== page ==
The Emergence of Black English

Text and commentary

Editors
| Oklahoma State Univ.
| Mississippi State Univ.
| University of Houston
HardboundAvailable
ISBN 9789027252289 (Eur) | EUR 125.00
ISBN 9781556191619 (USA) | USD 188.00
 
PaperbackAvailable
ISBN 9789027252302 (Eur) | EUR 36.00
ISBN 9781556191633 (USA) | USD 54.00
 
e-Book
ISBN 9789027277831 | EUR 125.00/36.00*
| USD 188.00/54.00*
 
Debate over the evolution of Black English Vernacular (BEV) has permeated Afro-American studies, creole linguistics, dialectology, and sociolinguistics for a quarter of a century with little sign of a satisfactory resolution, primarily because evidence that bears directly on the earlier stages of BEV is sparse. This book brings together 11 transcripts of mechanical recordings of interviews with former slaves born well over a century ago. It attempts to make this crucial source of data as widely known as possible and to explore its importance for the study of Black English Vernacular in view of various problems of textual composition and interpretation. It does so by providing a complete description of the contents of the recordings, by providing transcripts of most of the contents, and by publishing a group of interpretive essays which examine the data in the light of other relevant historical, cultural, social, and linguistic evidence and which provide contexts for interpretation and analysis. In these essays a group of diverse scholars on BEV analyze the same texts for the first time; the lack of consensus that emerges may seem surprising, but in fact highlights some of the basic problems of textual composition and interpretation and of scholarly dispositions that underlie the study of BEV. The papers raise crucial questions about the evolution of BEV, about its relationship to other varieties, and, most important, about the construction and interpretation of linguistic texts.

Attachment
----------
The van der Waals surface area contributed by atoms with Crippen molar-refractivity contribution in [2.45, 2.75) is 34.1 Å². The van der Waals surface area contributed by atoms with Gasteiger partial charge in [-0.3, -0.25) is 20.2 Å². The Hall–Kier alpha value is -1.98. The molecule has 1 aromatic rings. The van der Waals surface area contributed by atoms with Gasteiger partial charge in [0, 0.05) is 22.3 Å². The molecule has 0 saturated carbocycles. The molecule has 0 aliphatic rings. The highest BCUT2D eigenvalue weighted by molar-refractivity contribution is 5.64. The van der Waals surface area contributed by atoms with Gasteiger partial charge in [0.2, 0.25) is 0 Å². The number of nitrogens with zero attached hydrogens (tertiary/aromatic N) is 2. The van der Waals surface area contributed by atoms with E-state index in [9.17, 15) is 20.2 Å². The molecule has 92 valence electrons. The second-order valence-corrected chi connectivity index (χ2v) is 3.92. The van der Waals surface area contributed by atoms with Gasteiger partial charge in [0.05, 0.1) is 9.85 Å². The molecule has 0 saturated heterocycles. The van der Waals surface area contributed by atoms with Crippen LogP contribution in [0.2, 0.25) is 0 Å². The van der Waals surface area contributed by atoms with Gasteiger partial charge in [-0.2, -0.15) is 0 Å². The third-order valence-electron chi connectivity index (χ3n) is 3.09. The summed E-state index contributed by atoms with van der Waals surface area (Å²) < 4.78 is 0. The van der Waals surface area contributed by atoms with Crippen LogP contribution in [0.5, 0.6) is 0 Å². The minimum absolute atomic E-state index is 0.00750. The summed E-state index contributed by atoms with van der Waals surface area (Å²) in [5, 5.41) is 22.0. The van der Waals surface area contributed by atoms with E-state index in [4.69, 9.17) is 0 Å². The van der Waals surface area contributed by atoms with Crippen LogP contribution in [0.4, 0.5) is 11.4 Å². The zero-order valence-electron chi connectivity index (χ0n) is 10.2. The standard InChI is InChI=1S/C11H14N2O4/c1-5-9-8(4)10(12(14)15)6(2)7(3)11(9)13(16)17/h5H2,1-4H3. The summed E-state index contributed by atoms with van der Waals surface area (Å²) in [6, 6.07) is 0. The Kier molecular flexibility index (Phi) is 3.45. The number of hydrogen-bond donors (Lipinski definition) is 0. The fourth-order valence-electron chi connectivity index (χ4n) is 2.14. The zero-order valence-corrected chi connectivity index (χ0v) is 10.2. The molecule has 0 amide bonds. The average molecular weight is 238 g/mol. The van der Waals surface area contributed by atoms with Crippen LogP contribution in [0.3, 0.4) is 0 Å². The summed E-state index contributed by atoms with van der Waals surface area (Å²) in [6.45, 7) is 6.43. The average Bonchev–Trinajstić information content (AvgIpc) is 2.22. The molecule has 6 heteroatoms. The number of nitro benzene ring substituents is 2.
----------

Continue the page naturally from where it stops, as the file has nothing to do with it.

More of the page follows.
[Creole Language Library, 8]  1991.  x, 352 pp.
Publishing status: Available
Table of Contents
Preface
ix
Introduction
1
1. Texts
23
2. Commentary
Speaking of Slavery: The Historical Value of the Recordings with Former Slaves
Paul D. Escott
123
Slave Narratives, Slave Culture, and the Slave Experience
Joe Graham
133
Songs, Sermons, and Life Stories: The Legacy of the Ex-Slave Narratives
Jeutonne P. Brewer
155
The Linguistic Value of the Ex-Slave Recordings
Michael Montgomery
173
Representativeness and Reliability of the Ex-Slave Materials, With Special Reference to Wallace Quarterman’s Recording and Transcript
John R. Rickford
191
Is Gullah Decreolizing? A Comparison of a Speech Sample of the 1930s with a Sample of the 1980s
Salikoko S. Mufwene
213
The Atlantic Creoles and the Language of the Ex-Slave Recordings
John Holm †
231
Liberian Settler English and the Ex-Slave Recordings: A Comprative Study
John Victor Singler
249
There’s No Tense Like the Present: Verbal — S Inflection in Early Black English
Shana Poplack and Sali A. Tagliamonte
275
Appendix
327
Bibliography
331
List of Contributors
351
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This list is based on CrossRef data as of 05 august 2020. Please note that it may not be complete. Sources presented here have been supplied by the respective publishers. Any errors therein should be reported to them.

Subjects
BIC Subject: CF – Linguistics
BISAC Subject: LAN009000 – LANGUAGE ARTS & DISCIPLINES / Linguistics / General
U.S. Library of Congress Control Number:  91013319